Anyhow, I digress again. Let's get back to the story.

Big Cat Country let me do some cool things. Things that, while maybe not always first, or even legitimate, were memories I'll never forget. Here is a short list of real things that happened.

  1. "Borrowed" media credentials for NFL combine. I took a last minute flight to Indianapolis, used a borrowed press pass (this was 2008 and things were far less intense) and hid in the back of the media room, "blogging away". I met Michael Wright, then with the Florida Times Union, and I impressed him with what I was doing and my hunger to get in that room. I cut Peter King off while asking then coach Jack Del Rio a question about Marcedes Lewis. I was one of 4 people at a small table asking Colt Brennan tough questions about his dismissal from the University of Colorado.
  2. Drinking with Mike Tice. At the same combine, I adopted a strategy of going to the hotel bar where the coaches and players were staying. This was the primary season in 2008 and my background is in politics. Coaches and staff wanted to talk politics. I had a deal with the bartender to alternate vodka soda's with just sodas. This led to many interesting conversations, alcohol fueled, none of which was report-able. But a little bird told me that Mike Tice and I enjoyed a round of shots. The headache and forgotten trip back to my hotel lead me to believe that it's true. Maybe.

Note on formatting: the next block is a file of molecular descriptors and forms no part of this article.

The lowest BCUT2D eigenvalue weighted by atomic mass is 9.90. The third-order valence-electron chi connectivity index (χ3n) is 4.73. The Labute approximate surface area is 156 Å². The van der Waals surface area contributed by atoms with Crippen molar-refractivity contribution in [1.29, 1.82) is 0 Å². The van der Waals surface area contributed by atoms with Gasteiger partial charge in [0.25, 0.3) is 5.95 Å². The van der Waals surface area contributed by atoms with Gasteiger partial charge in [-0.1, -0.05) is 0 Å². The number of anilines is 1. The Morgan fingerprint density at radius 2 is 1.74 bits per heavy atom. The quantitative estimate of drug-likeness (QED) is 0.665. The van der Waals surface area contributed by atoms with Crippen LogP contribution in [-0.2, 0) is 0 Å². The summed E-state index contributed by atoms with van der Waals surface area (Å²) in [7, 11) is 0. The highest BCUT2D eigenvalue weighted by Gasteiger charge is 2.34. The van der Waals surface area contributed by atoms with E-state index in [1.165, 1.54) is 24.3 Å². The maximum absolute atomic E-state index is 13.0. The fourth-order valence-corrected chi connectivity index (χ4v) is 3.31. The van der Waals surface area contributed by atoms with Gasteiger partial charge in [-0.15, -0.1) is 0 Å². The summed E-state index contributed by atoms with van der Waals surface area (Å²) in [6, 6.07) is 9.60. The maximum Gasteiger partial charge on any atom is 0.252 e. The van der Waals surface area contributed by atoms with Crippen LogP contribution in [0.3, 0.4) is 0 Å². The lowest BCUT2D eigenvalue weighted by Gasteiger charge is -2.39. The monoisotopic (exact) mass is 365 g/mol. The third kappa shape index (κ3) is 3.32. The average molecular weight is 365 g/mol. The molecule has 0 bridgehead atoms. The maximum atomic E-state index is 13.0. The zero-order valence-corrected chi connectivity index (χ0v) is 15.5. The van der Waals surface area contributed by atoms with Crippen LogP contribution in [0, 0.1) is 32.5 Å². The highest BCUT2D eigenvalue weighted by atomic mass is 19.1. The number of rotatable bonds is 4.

3. Interviewing Jack Del Rio. If there was a "Hall of Internet Firsts", I can take the title of "First Blogger to interview a sitting NFL head coach". Coach Del Rio's agent reached out to SB Nation because Jack wanted to talk to the fans without moderation. At the time, I was working for a U.S. Senate Campaign in Florida. The only rules, as I can remember, was that the interview could not be abridged or modified, and that it was to be 15 minutes. Time makes things blurry, but I know that I spoke with Coach for almost an hour, with my headphone in one ear, the other on the mic of my recorder. He answered anything I could come up with. And went on and on. While I'll never compare myself to any real sportswriter, the questions were no softer than anyone else’s. It also became much harder for the Jaguars to ignore Big Cat Country.